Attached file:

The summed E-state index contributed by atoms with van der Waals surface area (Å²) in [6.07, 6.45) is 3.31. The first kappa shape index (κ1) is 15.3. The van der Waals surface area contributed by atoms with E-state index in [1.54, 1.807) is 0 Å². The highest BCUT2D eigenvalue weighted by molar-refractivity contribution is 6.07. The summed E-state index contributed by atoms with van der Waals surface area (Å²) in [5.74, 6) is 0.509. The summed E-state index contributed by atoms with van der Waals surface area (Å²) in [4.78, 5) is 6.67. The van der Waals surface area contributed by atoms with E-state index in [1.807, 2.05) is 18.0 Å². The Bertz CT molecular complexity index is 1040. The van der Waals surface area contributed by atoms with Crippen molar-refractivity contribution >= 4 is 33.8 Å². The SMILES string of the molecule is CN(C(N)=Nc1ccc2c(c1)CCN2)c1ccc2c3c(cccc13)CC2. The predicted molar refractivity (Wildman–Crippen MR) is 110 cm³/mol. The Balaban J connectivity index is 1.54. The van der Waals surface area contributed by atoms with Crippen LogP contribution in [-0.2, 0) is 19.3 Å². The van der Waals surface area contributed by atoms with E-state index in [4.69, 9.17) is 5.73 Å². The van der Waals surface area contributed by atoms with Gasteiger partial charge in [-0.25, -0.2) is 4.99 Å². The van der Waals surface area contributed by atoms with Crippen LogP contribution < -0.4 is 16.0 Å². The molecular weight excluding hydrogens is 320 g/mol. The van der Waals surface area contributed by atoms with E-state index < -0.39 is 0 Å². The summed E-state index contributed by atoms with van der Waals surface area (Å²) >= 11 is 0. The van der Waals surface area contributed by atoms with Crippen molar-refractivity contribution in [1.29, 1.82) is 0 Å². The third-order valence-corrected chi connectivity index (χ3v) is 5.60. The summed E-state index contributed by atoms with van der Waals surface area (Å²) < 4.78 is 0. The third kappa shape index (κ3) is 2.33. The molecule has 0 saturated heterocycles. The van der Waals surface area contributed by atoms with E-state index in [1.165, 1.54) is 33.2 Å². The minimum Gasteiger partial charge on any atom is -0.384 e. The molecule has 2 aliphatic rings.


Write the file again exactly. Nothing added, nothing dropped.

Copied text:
The summed E-state index contributed by atoms with van der Waals surface area (Å²) in [6.07, 6.45) is 3.31. The first kappa shape index (κ1) is 15.3. The van der Waals surface area contributed by atoms with E-state index in [1.54, 1.807) is 0 Å². The highest BCUT2D eigenvalue weighted by molar-refractivity contribution is 6.07. The summed E-state index contributed by atoms with van der Waals surface area (Å²) in [5.74, 6) is 0.509. The summed E-state index contributed by atoms with van der Waals surface area (Å²) in [4.78, 5) is 6.67. The van der Waals surface area contributed by atoms with E-state index in [1.807, 2.05) is 18.0 Å². The Bertz CT molecular complexity index is 1040. The van der Waals surface area contributed by atoms with Crippen molar-refractivity contribution >= 4 is 33.8 Å². The SMILES string of the molecule is CN(C(N)=Nc1ccc2c(c1)CCN2)c1ccc2c3c(cccc13)CC2. The predicted molar refractivity (Wildman–Crippen MR) is 110 cm³/mol. The Balaban J connectivity index is 1.54. The van der Waals surface area contributed by atoms with Crippen LogP contribution in [-0.2, 0) is 19.3 Å². The van der Waals surface area contributed by atoms with E-state index in [4.69, 9.17) is 5.73 Å². The van der Waals surface area contributed by atoms with Gasteiger partial charge in [-0.25, -0.2) is 4.99 Å². The van der Waals surface area contributed by atoms with Crippen LogP contribution < -0.4 is 16.0 Å². The molecular weight excluding hydrogens is 320 g/mol. The van der Waals surface area contributed by atoms with E-state index < -0.39 is 0 Å². The summed E-state index contributed by atoms with van der Waals surface area (Å²) >= 11 is 0. The van der Waals surface area contributed by atoms with Crippen molar-refractivity contribution in [1.29, 1.82) is 0 Å². The third-order valence-corrected chi connectivity index (χ3v) is 5.60. The summed E-state index contributed by atoms with van der Waals surface area (Å²) < 4.78 is 0. The third kappa shape index (κ3) is 2.33. The molecule has 0 saturated heterocycles. The van der Waals surface area contributed by atoms with E-state index in [1.165, 1.54) is 33.2 Å². The minimum Gasteiger partial charge on any atom is -0.384 e. The molecule has 2 aliphatic rings.